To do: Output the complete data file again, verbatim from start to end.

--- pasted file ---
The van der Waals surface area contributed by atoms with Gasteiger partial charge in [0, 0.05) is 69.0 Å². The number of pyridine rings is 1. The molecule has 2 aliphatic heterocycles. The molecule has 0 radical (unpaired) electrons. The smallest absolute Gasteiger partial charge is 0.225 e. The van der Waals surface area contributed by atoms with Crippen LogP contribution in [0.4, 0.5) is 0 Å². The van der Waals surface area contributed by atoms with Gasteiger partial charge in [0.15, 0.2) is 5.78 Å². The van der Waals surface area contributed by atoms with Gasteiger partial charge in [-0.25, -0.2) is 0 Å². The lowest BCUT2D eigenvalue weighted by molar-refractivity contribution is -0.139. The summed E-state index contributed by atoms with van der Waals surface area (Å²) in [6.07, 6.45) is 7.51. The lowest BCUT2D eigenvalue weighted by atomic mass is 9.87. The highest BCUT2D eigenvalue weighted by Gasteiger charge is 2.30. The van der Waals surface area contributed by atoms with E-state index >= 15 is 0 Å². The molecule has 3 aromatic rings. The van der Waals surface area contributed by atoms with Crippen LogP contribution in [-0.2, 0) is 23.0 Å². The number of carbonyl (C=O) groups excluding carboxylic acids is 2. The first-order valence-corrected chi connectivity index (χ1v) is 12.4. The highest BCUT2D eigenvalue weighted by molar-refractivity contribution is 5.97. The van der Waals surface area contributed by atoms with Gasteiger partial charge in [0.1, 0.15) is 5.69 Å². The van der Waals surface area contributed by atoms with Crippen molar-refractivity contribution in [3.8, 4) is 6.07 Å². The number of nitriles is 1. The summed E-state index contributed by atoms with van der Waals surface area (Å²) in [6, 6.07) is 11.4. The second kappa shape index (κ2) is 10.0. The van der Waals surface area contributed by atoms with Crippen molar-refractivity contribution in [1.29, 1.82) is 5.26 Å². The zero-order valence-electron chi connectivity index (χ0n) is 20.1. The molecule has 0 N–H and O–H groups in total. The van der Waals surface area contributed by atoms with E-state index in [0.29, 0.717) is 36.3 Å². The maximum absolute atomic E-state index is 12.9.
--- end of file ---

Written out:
The van der Waals surface area contributed by atoms with Gasteiger partial charge in [0, 0.05) is 69.0 Å². The number of pyridine rings is 1. The molecule has 2 aliphatic heterocycles. The molecule has 0 radical (unpaired) electrons. The smallest absolute Gasteiger partial charge is 0.225 e. The van der Waals surface area contributed by atoms with Crippen LogP contribution in [0.4, 0.5) is 0 Å². The van der Waals surface area contributed by atoms with Gasteiger partial charge in [0.15, 0.2) is 5.78 Å². The van der Waals surface area contributed by atoms with Gasteiger partial charge in [-0.25, -0.2) is 0 Å². The lowest BCUT2D eigenvalue weighted by molar-refractivity contribution is -0.139. The summed E-state index contributed by atoms with van der Waals surface area (Å²) in [6.07, 6.45) is 7.51. The lowest BCUT2D eigenvalue weighted by atomic mass is 9.87. The highest BCUT2D eigenvalue weighted by Gasteiger charge is 2.30. The van der Waals surface area contributed by atoms with E-state index >= 15 is 0 Å². The molecule has 3 aromatic rings. The van der Waals surface area contributed by atoms with Crippen LogP contribution in [-0.2, 0) is 23.0 Å². The number of carbonyl (C=O) groups excluding carboxylic acids is 2. The first-order valence-corrected chi connectivity index (χ1v) is 12.4. The highest BCUT2D eigenvalue weighted by molar-refractivity contribution is 5.97. The van der Waals surface area contributed by atoms with Gasteiger partial charge in [0.1, 0.15) is 5.69 Å². The van der Waals surface area contributed by atoms with Crippen molar-refractivity contribution in [3.8, 4) is 6.07 Å². The number of nitriles is 1. The summed E-state index contributed by atoms with van der Waals surface area (Å²) in [6, 6.07) is 11.4. The second kappa shape index (κ2) is 10.0. The van der Waals surface area contributed by atoms with Crippen molar-refractivity contribution in [1.29, 1.82) is 5.26 Å². The zero-order valence-electron chi connectivity index (χ0n) is 20.1. The molecule has 0 N–H and O–H groups in total. The van der Waals surface area contributed by atoms with E-state index in [0.29, 0.717) is 36.3 Å². The maximum absolute atomic E-state index is 12.9.